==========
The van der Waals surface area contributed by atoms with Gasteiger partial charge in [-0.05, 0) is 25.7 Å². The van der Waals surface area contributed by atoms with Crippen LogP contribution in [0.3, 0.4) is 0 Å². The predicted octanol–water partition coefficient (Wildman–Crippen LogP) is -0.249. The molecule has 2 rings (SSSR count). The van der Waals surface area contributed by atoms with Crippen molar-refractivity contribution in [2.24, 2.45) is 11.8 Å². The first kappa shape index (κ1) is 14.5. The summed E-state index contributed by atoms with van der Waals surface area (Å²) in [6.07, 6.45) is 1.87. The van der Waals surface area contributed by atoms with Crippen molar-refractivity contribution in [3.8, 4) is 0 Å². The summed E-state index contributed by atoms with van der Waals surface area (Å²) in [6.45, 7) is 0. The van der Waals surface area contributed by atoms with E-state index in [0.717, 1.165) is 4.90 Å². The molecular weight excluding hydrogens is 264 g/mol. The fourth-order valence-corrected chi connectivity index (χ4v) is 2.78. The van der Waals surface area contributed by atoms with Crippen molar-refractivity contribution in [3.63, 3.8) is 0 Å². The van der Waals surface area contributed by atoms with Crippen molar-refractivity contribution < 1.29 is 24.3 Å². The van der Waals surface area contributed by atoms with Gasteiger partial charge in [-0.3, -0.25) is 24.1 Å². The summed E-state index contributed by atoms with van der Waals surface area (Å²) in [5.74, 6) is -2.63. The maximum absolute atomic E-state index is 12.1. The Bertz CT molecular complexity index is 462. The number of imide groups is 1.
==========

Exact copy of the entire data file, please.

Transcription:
The van der Waals surface area contributed by atoms with Gasteiger partial charge in [-0.05, 0) is 25.7 Å². The van der Waals surface area contributed by atoms with Crippen LogP contribution in [0.3, 0.4) is 0 Å². The predicted octanol–water partition coefficient (Wildman–Crippen LogP) is -0.249. The molecule has 2 rings (SSSR count). The van der Waals surface area contributed by atoms with Crippen molar-refractivity contribution in [2.24, 2.45) is 11.8 Å². The first kappa shape index (κ1) is 14.5. The summed E-state index contributed by atoms with van der Waals surface area (Å²) in [6.07, 6.45) is 1.87. The van der Waals surface area contributed by atoms with Crippen molar-refractivity contribution in [3.8, 4) is 0 Å². The summed E-state index contributed by atoms with van der Waals surface area (Å²) in [6.45, 7) is 0. The van der Waals surface area contributed by atoms with E-state index in [0.717, 1.165) is 4.90 Å². The molecular weight excluding hydrogens is 264 g/mol. The fourth-order valence-corrected chi connectivity index (χ4v) is 2.78. The van der Waals surface area contributed by atoms with Crippen molar-refractivity contribution in [3.63, 3.8) is 0 Å². The van der Waals surface area contributed by atoms with Crippen molar-refractivity contribution < 1.29 is 24.3 Å². The van der Waals surface area contributed by atoms with Gasteiger partial charge in [-0.3, -0.25) is 24.1 Å². The summed E-state index contributed by atoms with van der Waals surface area (Å²) in [5.74, 6) is -2.63. The maximum absolute atomic E-state index is 12.1. The Bertz CT molecular complexity index is 462. The number of imide groups is 1.